Udita (उदित) refers to one of the sons of Upayogā and Amṛtasvara: the messenger of king Vijayaparvata from Padminī, according to the Jain Ramayana and chapter 7.5 [The kidnapping of Sītā] of Hemacandra’s 11th century Triṣaṣṭiśalākāpuruṣacaritra: an ancient Sanskrit epic poem narrating the history and legends of sixty-three illustrious persons in Jainism.—Accordingly, as Kulabhūṣaṇa related to Rāma: “There was a king, Vijayaparvata, in the town Padminī. He had a messenger, Amṛtasvara, and the messenger had a wife, Upayogā, and two sons, Udita and Mudita. There was a friend of the messenger, a Brāhman, Vasubhūti; and Upayogā was in love with him and wished to kill Amṛtasvara. [...]”.

General definition book cover
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Jainism is an Indian religion of Dharma whose doctrine revolves around harmlessness (ahimsa) towards every living being. The two major branches (Digambara and Svetambara) of Jainism stimulate self-control (or, shramana, ‘self-reliance’) and spiritual development through a path of peace for the soul to progess to the ultimate goal.

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Languages of India and abroad

Pali-English dictionary

Source: BuddhaSasana: Concise Pali-English Dictionary

udita : (pp. of udeti) risen; high; elevated.

Source: Sutta: The Pali Text Society's Pali-English Dictionary

1) Udita, 2 (pp. of vad, see vadati) spoken, proclaimed, uttered Vuttodaya 2 (quoted by Childers in Khuddaka-pātha ed. 1869, p. 22). (Page 134)

2) Udita, 1 (pp. of ud-i, see udeti) risen, high, elevated Miln. 222; (°odita); Dāvs. IV, 42; Sdhp. 14 (of the sun) 442 (°odita). (Page 134)

Pali book cover
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Pali is the language of the Tipiṭaka, which is the sacred canon of Theravāda Buddhism and contains much of the Buddha’s speech. Closeley related to Sanskrit, both languages are used interchangeably between religions.

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Marathi-English dictionary

Source: DDSA: The Molesworth Marathi and English Dictionary

udita (उदित).—p (S) Risen--a heavenly body. 2 Blown or expanded. 3 fig. Awaked, become propitious--one's fortune or destiny. 4 Aroused or excited--the mind, an affection or a passion. 5 Ready, intent, about to act. Ex. laṅkēsa jāvayā u0 || Also rāṇyā āṇi daśaratha || prāṇa dyāvayā jhālīṃ u0 || mahā- viṣa āṇilēṃ tvarita ||

context information

Marathi is an Indo-European language having over 70 million native speakers people in (predominantly) Maharashtra India. Marathi, like many other Indo-Aryan languages, evolved from early forms of Prakrit, which itself is a subset of Sanskrit, one of the most ancient languages of the world.

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Sanskrit dictionary

Source: DDSA: The practical Sanskrit-English dictionary

Udita (उदित).—p. p.

1) Risen, ascended; उदितभूयिष्टः (uditabhūyiṣṭaḥ) Mālatīmādhava (Bombay) 1 mostly risen; Bv.2.85; नित्योदितः (nityoditaḥ) Bhartṛhari 3.8; ever-existing.

2) High, tall, lofty.

3) Grown, augmented; संमानं मेनिरे सर्वाः प्रहर्षोदितचेतसः (saṃmānaṃ menire sarvāḥ praharṣoditacetasaḥ) Rām.1.16.3.

4) Born, produced.

5) Spoken, uttered (fr. vad).

6) Renowned, reputed; चित्रयोधी समाख्यातो बभूवातिरथोदितः (citrayodhī samākhyāto babhūvātirathoditaḥ) Mahābhārata (Bombay) 1.139.19.

7) Begun, started; प्रभुभिरुदितक्षत्यै क्षित्यै बुधः स्पृहयेत कः (prabhubhiruditakṣatyai kṣityai budhaḥ spṛhayeta kaḥ) Viś. Gunā.26.

8) Awaken, got up; तां रात्रिमुषितं रामं सुखोदितमरिन्दमम् (tāṃ rātrimuṣitaṃ rāmaṃ sukhoditamarindamam) Rām.6.121.1.

9) Ready; अयमनघ तवो- दितः प्रियार्थम् (ayamanagha tavo- ditaḥ priyārtham) Rām.6.83.44.

-tam A kind of perfume.

2) A kind of accent.

Source: Cologne Digital Sanskrit Dictionaries: Shabda-Sagara Sanskrit-English Dictionary

Udita (उदित).—mfn.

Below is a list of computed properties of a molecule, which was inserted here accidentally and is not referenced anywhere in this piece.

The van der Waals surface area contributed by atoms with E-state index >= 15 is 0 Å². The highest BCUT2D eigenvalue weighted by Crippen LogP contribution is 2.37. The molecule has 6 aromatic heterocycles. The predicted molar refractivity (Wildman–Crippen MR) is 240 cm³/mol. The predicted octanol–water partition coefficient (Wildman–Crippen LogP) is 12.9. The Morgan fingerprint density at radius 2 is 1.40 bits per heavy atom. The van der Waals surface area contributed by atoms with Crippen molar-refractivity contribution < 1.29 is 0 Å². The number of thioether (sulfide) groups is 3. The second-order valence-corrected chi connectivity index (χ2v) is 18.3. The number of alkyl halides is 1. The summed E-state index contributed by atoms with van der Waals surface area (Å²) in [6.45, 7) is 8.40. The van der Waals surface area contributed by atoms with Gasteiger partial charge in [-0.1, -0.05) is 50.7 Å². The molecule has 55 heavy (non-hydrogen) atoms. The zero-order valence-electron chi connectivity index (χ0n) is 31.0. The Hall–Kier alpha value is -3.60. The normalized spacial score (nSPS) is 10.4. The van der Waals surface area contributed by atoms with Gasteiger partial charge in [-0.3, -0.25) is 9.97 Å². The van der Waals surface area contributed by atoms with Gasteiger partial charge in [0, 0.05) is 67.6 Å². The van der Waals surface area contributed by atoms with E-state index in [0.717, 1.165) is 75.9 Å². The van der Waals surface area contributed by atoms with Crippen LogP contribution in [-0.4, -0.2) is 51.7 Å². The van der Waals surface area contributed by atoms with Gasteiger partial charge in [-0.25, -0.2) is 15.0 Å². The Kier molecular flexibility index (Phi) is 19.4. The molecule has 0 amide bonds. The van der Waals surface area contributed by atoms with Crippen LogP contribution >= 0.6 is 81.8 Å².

(-taḥ-tā-taṃ) 1. Said, spoken. 2. Bound, tied. 3. Risen, ascended. 4. Grown, augmented. 5. Born, produced. 6. Incurred, experienced. 7. High, tall, lofty. E. vad to speak, and kta affix; or ud up, and ita gone, past part. of iṇ to go.

Source: Cologne Digital Sanskrit Dictionaries: Cappeller Sanskrit-English Dictionary

Udita (उदित).—1. [adjective] risen, high, elevated, haughty; begun, occurred, appeared, manifest, clear.

--- OR ---

Udita (उदित).—2. [adjective] said, spoken, proclaimed, taught; spoken to, addressed.

Source: Cologne Digital Sanskrit Dictionaries: Monier-Williams Sanskrit-English Dictionary

1) Udita (उदित):—[=ud-ita] [from ud-i] 1. ud-ita mfn. (for 2. See sub voce) risen, ascended

2) [v.s. ...] being above, high, tall, lofty, [Ṛg-veda; Chāndogya-upaniṣad; Manu-smṛti] etc.

3) [v.s. ...] conceited, proud, boasting, [Mahābhārata]

4) [v.s. ...] elevated risen

5) [v.s. ...] increased, grown, augmented, [Rāmāyaṇa; Kirātārjunīya] etc.

6) [v.s. ...] born, produced, [Bhartṛhari]

7) [v.s. ...] apparent, visible, [Ṛg-veda viii, 103, 11]

8) [v.s. ...] incurred, experienced.

9) Udīta (उदीत):—[=ud-īta] [from ud-i] mfn. = ud-ita1 [Naiṣadha-carita i, 83; vi, 52; 74.]

10) Udita (उदित):—2. udita mfn. ([past participle] of √vad q.v.; for 1. See [column]1) said, spoken, [Aitareya-brāhmaṇa; Kathāsaritsāgara; Raghuvaṃśa; Śiśupāla-vadha] etc.

11) spoken to, addressed, [Bhāgavata-purāṇa; Śiśupāla-vadha ix, 61; Kathāsaritsāgara]

12) communicated, proclaimed, declared, [Manu-smṛti; Kathāsaritsāgara; Bhāgavata-purāṇa; Rājataraṅgiṇī] etc.

13) (especially) proclaimed by law, taught, handed down

14) authoritative, right, [Śāṅkhāyana-brāhmaṇa; Manu-smṛti; Yājñavalkya i, 154]

15) indicated, signified, [Varāha-mihira’s Bṛhat-saṃhitā]

16) ([a form udita occurs, incorrectly spelt for ud-dita, p. 188, col. 1.])

17) [from vad] a See 2. udita, p.186.

Source: Cologne Digital Sanskrit Dictionaries: Yates Sanskrit-English Dictionary

Udita (उदित):—[(taḥ-tā-taṃ) a.] Said; risen.

Source: DDSA: Paia-sadda-mahannavo; a comprehensive Prakrit Hindi dictionary (S)

Udita (उदित) in the Sanskrit language is related to the Prakrit words: Uia, Udiya.

[Sanskrit to German]

Udita in German

context information

Sanskrit, also spelled संस्कृतम् (saṃskṛtam), is an ancient language of India commonly seen as the grandmother of the Indo-European language family (even English!). Closely allied with Prakrit and Pali, Sanskrit is more exhaustive in both grammar and terms and has the most extensive collection of literature in the world, greatly surpassing its sister-languages Greek and Latin.

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Hindi dictionary

Source: DDSA: A practical Hindi-English dictionary

Udita (उदित) [Also spelled udit]:—(a) risen, ascended; emerged.

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Kannada-English dictionary

Source: Alar: Kannada-English corpus

Uḍita (ಉಡಿತ):—[noun] the act or an instance of breaking (oneself or a thing) into pieces.

--- OR ---

Udita (ಉದಿತ):—

1) [adjective] born; produced.

2) [adjective] risen; ascended.

3) [adjective] developed; prospered.

--- OR ---

Udita (ಉದಿತ):—[adjective] narrated; explained; communicated through spoken words.

context information

Kannada is a Dravidian language (as opposed to the Indo-European language family) mainly spoken in the southwestern region of India.